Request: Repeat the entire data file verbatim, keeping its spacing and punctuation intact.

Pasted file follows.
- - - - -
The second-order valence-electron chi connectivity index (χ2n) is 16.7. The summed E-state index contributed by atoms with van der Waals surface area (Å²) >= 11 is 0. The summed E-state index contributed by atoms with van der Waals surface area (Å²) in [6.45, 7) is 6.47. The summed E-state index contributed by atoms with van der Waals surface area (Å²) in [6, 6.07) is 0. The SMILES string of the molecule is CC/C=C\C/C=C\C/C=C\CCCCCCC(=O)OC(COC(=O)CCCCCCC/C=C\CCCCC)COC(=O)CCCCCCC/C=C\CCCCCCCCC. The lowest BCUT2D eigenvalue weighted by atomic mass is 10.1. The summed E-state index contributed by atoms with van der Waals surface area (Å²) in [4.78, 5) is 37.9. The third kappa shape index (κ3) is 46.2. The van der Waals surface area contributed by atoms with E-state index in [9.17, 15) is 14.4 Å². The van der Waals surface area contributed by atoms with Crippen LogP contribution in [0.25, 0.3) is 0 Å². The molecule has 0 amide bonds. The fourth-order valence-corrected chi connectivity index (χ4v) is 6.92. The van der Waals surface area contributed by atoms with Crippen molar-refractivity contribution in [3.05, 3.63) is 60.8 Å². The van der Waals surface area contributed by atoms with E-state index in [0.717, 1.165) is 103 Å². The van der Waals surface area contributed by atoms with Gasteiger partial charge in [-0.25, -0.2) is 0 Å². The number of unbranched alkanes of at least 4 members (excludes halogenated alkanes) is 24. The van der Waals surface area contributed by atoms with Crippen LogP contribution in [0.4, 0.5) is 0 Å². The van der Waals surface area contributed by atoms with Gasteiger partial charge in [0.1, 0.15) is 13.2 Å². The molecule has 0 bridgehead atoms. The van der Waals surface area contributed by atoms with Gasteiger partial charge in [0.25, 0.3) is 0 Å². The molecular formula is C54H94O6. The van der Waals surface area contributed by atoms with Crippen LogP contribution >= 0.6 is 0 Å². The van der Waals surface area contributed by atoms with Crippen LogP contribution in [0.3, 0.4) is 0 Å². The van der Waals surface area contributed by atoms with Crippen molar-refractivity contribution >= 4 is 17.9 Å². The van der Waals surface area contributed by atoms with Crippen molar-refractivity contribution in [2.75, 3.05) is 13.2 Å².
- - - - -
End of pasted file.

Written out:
The second-order valence-electron chi connectivity index (χ2n) is 16.7. The summed E-state index contributed by atoms with van der Waals surface area (Å²) >= 11 is 0. The summed E-state index contributed by atoms with van der Waals surface area (Å²) in [6.45, 7) is 6.47. The summed E-state index contributed by atoms with van der Waals surface area (Å²) in [6, 6.07) is 0. The SMILES string of the molecule is CC/C=C\C/C=C\C/C=C\CCCCCCC(=O)OC(COC(=O)CCCCCCC/C=C\CCCCC)COC(=O)CCCCCCC/C=C\CCCCCCCCC. The lowest BCUT2D eigenvalue weighted by atomic mass is 10.1. The summed E-state index contributed by atoms with van der Waals surface area (Å²) in [4.78, 5) is 37.9. The third kappa shape index (κ3) is 46.2. The van der Waals surface area contributed by atoms with E-state index in [9.17, 15) is 14.4 Å². The van der Waals surface area contributed by atoms with Crippen LogP contribution in [0.25, 0.3) is 0 Å². The molecule has 0 amide bonds. The fourth-order valence-corrected chi connectivity index (χ4v) is 6.92. The van der Waals surface area contributed by atoms with Crippen molar-refractivity contribution in [3.05, 3.63) is 60.8 Å². The van der Waals surface area contributed by atoms with E-state index in [0.717, 1.165) is 103 Å². The van der Waals surface area contributed by atoms with Gasteiger partial charge in [-0.25, -0.2) is 0 Å². The number of unbranched alkanes of at least 4 members (excludes halogenated alkanes) is 24. The van der Waals surface area contributed by atoms with Crippen LogP contribution in [0.4, 0.5) is 0 Å². The van der Waals surface area contributed by atoms with Gasteiger partial charge in [0.1, 0.15) is 13.2 Å². The molecule has 0 bridgehead atoms. The van der Waals surface area contributed by atoms with Gasteiger partial charge in [0.25, 0.3) is 0 Å². The molecular formula is C54H94O6. The van der Waals surface area contributed by atoms with Crippen LogP contribution >= 0.6 is 0 Å². The van der Waals surface area contributed by atoms with Crippen LogP contribution in [0.3, 0.4) is 0 Å². The van der Waals surface area contributed by atoms with Crippen molar-refractivity contribution >= 4 is 17.9 Å². The van der Waals surface area contributed by atoms with Crippen molar-refractivity contribution in [2.75, 3.05) is 13.2 Å².